With its diversity of landscapes, Thailand is an ideal habitat for a vast range of flora and fauna. In the 20th century, however, poaching and deforestation led to the extinction of many species, including the kouprey (a type of wild cattle) and Schomburgk’s deer. Some animals are caught for food; some, including gibbons, are sold as pets, while others, like snakes, are killed through fear. Of Thailand’s 282 mammal species, about 40 are endangered, and while laws exist to protect these animals, they are not always enforced. Almost all of Thailand’s large mammals are in danger of extinction, and many others, including the white-handed gibbon, are, at best, rare. This alarming state of affairs is not confined to mammals: ten percent of the country’s 405 reptiles and amphibians are also endangered.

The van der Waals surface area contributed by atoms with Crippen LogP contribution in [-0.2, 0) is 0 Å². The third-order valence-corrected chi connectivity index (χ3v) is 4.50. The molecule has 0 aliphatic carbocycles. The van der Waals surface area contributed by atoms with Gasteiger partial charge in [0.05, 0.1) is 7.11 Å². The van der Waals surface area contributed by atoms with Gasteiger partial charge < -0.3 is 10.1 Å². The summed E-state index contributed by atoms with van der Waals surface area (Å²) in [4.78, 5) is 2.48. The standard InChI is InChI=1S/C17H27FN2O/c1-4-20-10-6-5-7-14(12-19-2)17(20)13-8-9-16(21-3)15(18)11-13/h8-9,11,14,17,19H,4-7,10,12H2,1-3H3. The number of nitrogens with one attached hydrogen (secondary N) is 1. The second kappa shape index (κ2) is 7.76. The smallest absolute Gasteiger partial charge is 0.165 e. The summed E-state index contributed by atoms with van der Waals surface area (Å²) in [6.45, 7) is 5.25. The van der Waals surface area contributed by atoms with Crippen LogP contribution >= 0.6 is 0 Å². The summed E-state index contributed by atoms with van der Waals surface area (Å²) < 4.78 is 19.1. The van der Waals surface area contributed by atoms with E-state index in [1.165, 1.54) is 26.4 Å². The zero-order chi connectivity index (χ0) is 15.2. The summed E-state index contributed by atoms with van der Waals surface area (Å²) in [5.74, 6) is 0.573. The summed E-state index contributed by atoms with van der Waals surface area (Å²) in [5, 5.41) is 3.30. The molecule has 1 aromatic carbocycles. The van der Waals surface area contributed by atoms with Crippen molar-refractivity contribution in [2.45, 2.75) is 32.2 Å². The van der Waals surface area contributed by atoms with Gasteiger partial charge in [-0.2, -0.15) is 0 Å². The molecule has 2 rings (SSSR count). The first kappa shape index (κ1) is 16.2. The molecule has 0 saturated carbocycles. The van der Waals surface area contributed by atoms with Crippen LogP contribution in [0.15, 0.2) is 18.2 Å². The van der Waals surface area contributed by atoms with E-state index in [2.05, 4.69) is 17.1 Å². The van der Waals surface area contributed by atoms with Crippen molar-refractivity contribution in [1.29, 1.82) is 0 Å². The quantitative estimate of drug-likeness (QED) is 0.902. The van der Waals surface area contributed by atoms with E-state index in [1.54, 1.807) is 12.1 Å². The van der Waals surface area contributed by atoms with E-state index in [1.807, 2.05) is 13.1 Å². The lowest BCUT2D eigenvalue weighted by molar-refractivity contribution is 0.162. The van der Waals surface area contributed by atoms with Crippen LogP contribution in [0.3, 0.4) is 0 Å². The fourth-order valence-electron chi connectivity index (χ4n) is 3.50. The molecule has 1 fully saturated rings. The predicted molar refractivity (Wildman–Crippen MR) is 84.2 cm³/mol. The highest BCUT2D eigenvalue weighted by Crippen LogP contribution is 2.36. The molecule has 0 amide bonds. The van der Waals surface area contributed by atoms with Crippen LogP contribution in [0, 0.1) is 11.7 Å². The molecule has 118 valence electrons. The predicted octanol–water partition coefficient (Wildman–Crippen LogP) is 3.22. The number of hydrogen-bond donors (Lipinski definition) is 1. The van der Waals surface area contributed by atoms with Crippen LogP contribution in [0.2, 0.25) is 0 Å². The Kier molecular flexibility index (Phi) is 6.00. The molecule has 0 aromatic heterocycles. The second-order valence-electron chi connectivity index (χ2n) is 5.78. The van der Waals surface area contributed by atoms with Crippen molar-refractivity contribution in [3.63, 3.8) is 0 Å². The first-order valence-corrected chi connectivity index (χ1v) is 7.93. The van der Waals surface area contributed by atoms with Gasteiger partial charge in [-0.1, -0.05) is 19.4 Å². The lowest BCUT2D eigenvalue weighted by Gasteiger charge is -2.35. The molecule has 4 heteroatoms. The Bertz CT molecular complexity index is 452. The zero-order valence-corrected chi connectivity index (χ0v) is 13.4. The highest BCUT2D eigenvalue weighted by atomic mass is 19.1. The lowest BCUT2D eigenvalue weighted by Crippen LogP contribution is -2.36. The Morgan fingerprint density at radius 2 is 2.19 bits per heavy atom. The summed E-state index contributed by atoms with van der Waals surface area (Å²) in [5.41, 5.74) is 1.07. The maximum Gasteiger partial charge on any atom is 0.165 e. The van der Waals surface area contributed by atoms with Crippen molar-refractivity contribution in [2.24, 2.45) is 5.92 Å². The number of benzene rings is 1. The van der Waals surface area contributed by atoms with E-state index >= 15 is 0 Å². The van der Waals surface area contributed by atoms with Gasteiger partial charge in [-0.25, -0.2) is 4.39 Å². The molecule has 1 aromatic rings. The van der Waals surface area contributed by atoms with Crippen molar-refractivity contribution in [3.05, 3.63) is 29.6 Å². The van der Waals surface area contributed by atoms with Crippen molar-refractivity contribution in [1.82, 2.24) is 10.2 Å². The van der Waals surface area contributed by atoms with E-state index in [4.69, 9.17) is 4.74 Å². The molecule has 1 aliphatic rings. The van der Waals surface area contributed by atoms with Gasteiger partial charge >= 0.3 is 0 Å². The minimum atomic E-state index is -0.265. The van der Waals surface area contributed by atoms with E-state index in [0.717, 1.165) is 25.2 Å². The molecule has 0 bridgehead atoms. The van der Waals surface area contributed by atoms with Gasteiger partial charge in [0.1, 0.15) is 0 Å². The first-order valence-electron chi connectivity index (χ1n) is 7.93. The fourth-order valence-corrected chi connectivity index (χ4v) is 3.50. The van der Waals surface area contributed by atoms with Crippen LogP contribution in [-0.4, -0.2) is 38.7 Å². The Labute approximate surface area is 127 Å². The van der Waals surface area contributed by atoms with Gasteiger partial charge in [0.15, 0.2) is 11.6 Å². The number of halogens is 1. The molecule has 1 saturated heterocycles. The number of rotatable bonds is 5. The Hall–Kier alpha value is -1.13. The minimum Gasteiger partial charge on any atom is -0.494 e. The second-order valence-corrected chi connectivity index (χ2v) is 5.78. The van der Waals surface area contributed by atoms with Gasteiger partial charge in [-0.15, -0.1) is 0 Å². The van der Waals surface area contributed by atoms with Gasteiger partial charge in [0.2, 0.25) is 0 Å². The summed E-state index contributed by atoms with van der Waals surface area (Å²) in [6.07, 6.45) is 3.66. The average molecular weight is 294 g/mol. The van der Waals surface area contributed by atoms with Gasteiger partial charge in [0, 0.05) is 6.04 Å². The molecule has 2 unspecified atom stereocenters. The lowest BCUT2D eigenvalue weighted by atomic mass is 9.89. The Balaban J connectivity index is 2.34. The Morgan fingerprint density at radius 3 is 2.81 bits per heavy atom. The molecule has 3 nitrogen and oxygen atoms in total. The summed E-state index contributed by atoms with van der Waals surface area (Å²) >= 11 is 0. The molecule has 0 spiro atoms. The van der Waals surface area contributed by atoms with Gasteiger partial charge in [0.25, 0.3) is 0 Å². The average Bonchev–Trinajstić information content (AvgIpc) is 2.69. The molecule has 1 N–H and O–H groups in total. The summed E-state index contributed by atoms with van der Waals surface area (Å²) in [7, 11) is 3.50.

Tigers in Thailand
The increasing demand for dried tiger parts in traditional Chinese medicines has led to the worldwide demise of this great creature. Of the few thousand tigers that remain in Asia, about 500 are estimated to be living in Thailand, particularly in the Khao Yai National Park. In 1995 the Royal Forest Department established a conservation project to try to prevent the tiger from dying out altogether in Thailand.